The phrase it’s not rocket science means that something is easy to do; not difficult.
Example: Graham needed to put air in his car’s tires, but he had no idea how to do it himself. “No need to worry, I’ll show you show it’s done. It’s not rocket science,” his friend said.
Note: The word “exactly” is sometimes inserted into this phrase (e.g., Installing a ceiling fan is not exactly rocket science).
The Origin Of – It’s Not Rocket Science
Have you ever been working on something, only to have someone tell you that “it’s not rocket science”? Or they might use a similar expression that goes “it’s not brain surgery.” Where did these phrases come from?
They likely derive from the idea that certain jobs are harder to do than others. For example, designing rocket ships that can fly into space (a …rocket scientist?) or performing surgery on a human brain (brain surgeon), these jobs would be considered a lot more complicated than others. Hence, with these phrases, the more complex jobs are being used as a comparison. The person using the phrase is suggesting that what you’re doing is simple in comparison to “rocket science” or “brain surgery.”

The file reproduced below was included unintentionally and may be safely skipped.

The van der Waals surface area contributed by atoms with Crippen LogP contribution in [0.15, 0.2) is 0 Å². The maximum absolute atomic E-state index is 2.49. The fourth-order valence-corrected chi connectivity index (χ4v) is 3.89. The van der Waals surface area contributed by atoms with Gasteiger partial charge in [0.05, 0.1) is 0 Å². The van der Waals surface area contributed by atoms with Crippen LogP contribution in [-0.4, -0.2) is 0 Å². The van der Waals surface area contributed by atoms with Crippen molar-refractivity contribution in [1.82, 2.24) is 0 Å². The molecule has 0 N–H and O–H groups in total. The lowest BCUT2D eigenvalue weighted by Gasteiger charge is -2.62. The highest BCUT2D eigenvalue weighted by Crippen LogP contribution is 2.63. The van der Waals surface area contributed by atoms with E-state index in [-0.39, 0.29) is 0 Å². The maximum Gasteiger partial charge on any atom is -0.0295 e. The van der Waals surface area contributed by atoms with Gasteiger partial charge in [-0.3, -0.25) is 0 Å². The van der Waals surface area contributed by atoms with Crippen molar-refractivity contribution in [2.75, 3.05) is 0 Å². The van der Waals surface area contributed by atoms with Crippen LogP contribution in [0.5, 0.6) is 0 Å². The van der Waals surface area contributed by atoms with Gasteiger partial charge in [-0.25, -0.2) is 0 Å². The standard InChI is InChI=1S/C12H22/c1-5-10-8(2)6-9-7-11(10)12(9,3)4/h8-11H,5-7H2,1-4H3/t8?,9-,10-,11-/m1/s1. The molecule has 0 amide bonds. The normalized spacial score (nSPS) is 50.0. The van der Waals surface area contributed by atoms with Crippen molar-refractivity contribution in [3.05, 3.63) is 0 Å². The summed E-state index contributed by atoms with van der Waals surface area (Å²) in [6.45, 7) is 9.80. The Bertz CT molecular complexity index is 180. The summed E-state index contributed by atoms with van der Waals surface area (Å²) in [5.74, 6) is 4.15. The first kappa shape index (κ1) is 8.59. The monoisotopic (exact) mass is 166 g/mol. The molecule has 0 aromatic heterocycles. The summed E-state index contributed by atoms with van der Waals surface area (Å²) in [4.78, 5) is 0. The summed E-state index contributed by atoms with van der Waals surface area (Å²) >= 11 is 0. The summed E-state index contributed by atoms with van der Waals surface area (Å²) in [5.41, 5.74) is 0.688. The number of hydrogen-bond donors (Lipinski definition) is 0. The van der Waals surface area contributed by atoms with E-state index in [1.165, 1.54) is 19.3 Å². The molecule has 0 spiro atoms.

Anyways, let’s now go over how old these two sayings are. The phrase “it’s not brain surgery” looks like it came before the “it’s not rocket science” version. I say this because the former appears as in the newspaper Ames Daily Tribute, 1971:
“‘After all,’ he added, ‘it’s not like brain surgery.'”
Whereas the latter version (the one with rocket science) dates back only to 1990 from what I’ve seen. For example, it appears in a book called Jane Brody’s Good Food Gourmet: Recipes and Menus for Delicious and Healthful Entertaining, 1990.
- I’m installing a new sink in my kitchen. It’s not exactly rocket science, but I am having some difficulty with it.
- There is no challenge in this racing game, it’s a walk in the park.
- Learning how to ride a bike is a piece of cake, it just takes a little practice.